Although Bailey stretches credulity a bit, the author mostly delivers a knockout blow, encompassing everything the reader would want from a solid crime drama. Set in Smithson, a small town set deep in the New South Wales hinterland, The Dark Lake is tinged with the dark drama of Shakespeare. Bailey cleverly builds her suspects up as a killer haunts the grounds of Smithson Secondary College. Rosalind Ryan, the
college’s English teacher, has been murdered, her body found in the deep waters of Sonny Lake. Unfolding
from the dramatic first-person perspective of DS Gemma Woodstock, The Dark Lake is a mad circle of secrets that threaten to derail the life of well-meaning Gemma.
As Gemma looks down
at the steel autopsy table and sees Rosalind’s long damp hair hanging off the back, she knows that Rosalind’s death could ultimately undo her and pull her back into a world haunted by young Jacob, a mutual
former boyfriend. Assigned as chief officer in the investigation by her boss Jonesy,
Gemma attempts to focus on the case at hand but is distracted by Felix, her new colleague who has recently arrived from England. Nothing appears normal. Gemma feels separate from her body and disconnected from
her current boyfriend, Scott. She’s also exhausted from the demands of mothering Ben, her young son.
With images of dead Rosalind tunneling through her psyche, Gemma recalls flashes of her face in the schoolyard, the glimpses of her creamy skin and large, knowing eyes.
There are few clues in the case apart from long-stemmed red roses floating all around Rosalind’s body in the water. George Ryan, Rosalind’s father, is shocked to learn that his daughter died late at night, just after the premier of her beloved school play, a modern retelling of
Romeo and Juliet. George can shed little light on the fate of his daughter other than telling Gemma and Felix that Rosalind could be difficult; she
spoke her mind, which some people might have found challenging.
Alex’s suspicions are aroused. Rosalind’s three older brothers, Marcus, Bryce and Timothy, act like “strange cardboard cutouts,” an odd stiffness to their grief. While Alex wants to run background on all of them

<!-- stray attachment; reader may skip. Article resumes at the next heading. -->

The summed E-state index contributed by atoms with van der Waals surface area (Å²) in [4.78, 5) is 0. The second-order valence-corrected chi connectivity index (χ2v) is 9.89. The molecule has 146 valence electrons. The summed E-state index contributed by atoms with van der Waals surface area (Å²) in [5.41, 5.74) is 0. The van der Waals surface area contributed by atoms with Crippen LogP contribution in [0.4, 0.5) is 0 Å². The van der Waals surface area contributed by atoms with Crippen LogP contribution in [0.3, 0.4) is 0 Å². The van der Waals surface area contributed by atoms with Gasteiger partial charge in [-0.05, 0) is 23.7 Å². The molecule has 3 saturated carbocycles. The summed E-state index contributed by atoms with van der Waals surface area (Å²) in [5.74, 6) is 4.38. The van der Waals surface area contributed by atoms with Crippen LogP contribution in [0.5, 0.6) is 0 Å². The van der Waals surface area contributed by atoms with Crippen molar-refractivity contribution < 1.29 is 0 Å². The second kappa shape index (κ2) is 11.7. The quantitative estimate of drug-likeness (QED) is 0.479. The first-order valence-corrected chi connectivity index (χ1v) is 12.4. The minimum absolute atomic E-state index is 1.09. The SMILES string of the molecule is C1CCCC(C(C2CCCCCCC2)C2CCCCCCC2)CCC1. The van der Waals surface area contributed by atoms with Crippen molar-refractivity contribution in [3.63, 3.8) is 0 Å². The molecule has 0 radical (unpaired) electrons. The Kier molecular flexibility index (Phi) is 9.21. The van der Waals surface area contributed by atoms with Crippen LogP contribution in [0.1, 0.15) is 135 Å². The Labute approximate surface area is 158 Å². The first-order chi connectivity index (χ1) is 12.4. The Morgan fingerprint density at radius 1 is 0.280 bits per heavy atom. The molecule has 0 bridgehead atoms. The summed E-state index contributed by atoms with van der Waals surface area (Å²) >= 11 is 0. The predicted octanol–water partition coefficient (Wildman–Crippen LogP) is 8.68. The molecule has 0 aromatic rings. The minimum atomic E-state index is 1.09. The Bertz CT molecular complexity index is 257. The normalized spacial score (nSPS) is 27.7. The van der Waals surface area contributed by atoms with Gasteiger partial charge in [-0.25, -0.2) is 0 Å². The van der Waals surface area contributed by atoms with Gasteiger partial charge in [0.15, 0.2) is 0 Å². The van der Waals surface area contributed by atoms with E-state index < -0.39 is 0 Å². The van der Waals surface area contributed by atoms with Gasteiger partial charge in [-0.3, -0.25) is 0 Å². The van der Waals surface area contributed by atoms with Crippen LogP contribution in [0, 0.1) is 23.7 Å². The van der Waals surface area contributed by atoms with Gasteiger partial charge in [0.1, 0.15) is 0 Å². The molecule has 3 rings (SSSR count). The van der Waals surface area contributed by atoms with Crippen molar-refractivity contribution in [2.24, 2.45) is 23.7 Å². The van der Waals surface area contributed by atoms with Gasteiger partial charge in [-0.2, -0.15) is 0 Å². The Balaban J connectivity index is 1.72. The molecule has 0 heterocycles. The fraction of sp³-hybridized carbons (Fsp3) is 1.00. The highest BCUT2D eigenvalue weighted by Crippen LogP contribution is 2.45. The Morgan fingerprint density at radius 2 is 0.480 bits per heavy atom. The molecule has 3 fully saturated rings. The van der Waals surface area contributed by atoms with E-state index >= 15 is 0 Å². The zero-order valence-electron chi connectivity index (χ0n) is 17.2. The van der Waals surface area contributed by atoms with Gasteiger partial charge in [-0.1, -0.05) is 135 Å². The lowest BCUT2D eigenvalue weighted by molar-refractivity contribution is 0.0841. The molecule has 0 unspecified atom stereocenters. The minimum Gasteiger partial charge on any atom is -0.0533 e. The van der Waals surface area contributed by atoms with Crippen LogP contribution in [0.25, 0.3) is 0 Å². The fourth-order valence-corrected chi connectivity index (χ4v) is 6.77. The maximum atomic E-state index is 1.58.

ASAP, Gemma remains mostly stymied by a case where nothing adds up. Rosalind was in good spirits on the opening night of her school production. It appears that the aura of mystery she carried in high school extended into
her adulthood. No one knows anything about a boyfriend or a lover. From a missed call to a blocked number, the clues point toward someone constantly watching Rosalind. Maybe she had a stalker;
it was almost certainly something to do with the school. Everyone, including Smithson’s students and teachers, were love-struck--even John Nicholson, “the boring as watching paint dry principal” who was always staring at Rosalind and prompting “her silly plays.”
Bailey moves back and forth, unfolding Gemma’s internal life: the grief that swarms around her and
her father never allowing her a normal parent-child relationship. Bailey also focuses on the effects of Rosalind’s death on the inhabitants of Smithson. Was the perpetrator a spurned lover or a random stranger? This still doesn’t explain why Rosalind was at the lake in the first place. Nothing about her life seemed random. Rosalind’s death has formed a blanket over Smithson, mixing with the relentless heat: “a creeping vapor-like cover that sticks to everything.” Eyes dart around as if seeking a killer in the shadows while people pile on flowers in “little mountains of love and grief” at Rosalind’s front door, the lake, and the school.
Although Gemma’s story is the main feature of the book, we see various other characters express their voices--particularly Jonesy who realizes the investigation
may be far more complicated than he first thought. Gemma’s backstory is told in flashback, a glimpse of a life beyond school and “the black hole" that
dominated much of her life after Jacob left her forever. We also follow loyal Scott, who desperately wants to make a commitment to Gemma. Bailey tumbles us into Gemma’s home life, focusing on her sudden miscarriage and how she yearns to be a good mum. Ben changed things: “I held him close at night, and blinked away the thoughts that had me dying at gunpoint and leaving him all alone.” Gemma is blindsided by Felix, whose arrival in Smithson
sends everything that Gemma thought she wanted flying out the window.
While the identity of Rose’s killer keeps us turning the pages, the book's
core is Bailey’s passionate exploration of Gemma’s profound restlessness. For the moment,
at least, Gemma’s desire for Felix is the fire of her life. Whether shrouded in Rosalind’s past or in Gemma’s layers of memories, Bailey writes a solid, uniquely Australian thriller about the emotional emptiness of a secret life in the face of a schoolboy’s foolish adolescent love.